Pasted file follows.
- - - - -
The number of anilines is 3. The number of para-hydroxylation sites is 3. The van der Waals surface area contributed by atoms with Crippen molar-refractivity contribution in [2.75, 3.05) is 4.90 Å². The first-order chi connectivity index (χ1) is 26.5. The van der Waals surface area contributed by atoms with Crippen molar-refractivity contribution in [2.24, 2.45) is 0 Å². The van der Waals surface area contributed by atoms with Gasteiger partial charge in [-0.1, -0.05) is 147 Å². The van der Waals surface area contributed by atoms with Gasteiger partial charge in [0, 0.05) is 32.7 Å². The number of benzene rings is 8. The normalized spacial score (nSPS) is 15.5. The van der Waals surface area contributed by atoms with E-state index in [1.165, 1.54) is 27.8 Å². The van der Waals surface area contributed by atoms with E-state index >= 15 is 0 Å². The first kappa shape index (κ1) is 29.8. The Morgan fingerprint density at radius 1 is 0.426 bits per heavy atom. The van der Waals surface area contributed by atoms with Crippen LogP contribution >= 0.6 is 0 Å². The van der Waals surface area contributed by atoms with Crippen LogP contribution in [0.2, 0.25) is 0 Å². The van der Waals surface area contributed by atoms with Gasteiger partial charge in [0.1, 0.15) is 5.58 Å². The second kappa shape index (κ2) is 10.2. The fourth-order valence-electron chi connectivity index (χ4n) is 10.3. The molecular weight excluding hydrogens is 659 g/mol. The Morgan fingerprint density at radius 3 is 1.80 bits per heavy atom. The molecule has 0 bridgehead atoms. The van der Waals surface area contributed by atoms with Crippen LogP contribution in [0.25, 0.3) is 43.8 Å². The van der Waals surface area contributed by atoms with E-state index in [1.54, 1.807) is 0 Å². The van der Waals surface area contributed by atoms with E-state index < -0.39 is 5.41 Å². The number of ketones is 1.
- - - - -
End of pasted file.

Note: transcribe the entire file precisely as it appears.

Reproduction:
The number of anilines is 3. The number of para-hydroxylation sites is 3. The van der Waals surface area contributed by atoms with Crippen molar-refractivity contribution in [2.75, 3.05) is 4.90 Å². The first-order chi connectivity index (χ1) is 26.5. The van der Waals surface area contributed by atoms with Crippen molar-refractivity contribution in [2.24, 2.45) is 0 Å². The van der Waals surface area contributed by atoms with Gasteiger partial charge in [-0.1, -0.05) is 147 Å². The van der Waals surface area contributed by atoms with Gasteiger partial charge in [0, 0.05) is 32.7 Å². The number of benzene rings is 8. The normalized spacial score (nSPS) is 15.5. The van der Waals surface area contributed by atoms with E-state index in [1.165, 1.54) is 27.8 Å². The van der Waals surface area contributed by atoms with E-state index >= 15 is 0 Å². The first kappa shape index (κ1) is 29.8. The Morgan fingerprint density at radius 1 is 0.426 bits per heavy atom. The van der Waals surface area contributed by atoms with Crippen LogP contribution >= 0.6 is 0 Å². The van der Waals surface area contributed by atoms with Crippen LogP contribution in [0.2, 0.25) is 0 Å². The van der Waals surface area contributed by atoms with Gasteiger partial charge in [0.1, 0.15) is 5.58 Å². The second kappa shape index (κ2) is 10.2. The fourth-order valence-electron chi connectivity index (χ4n) is 10.3. The molecular weight excluding hydrogens is 659 g/mol. The Morgan fingerprint density at radius 3 is 1.80 bits per heavy atom. The molecule has 0 bridgehead atoms. The van der Waals surface area contributed by atoms with Crippen LogP contribution in [0.25, 0.3) is 43.8 Å². The van der Waals surface area contributed by atoms with E-state index in [1.54, 1.807) is 0 Å². The van der Waals surface area contributed by atoms with E-state index < -0.39 is 5.41 Å². The number of ketones is 1.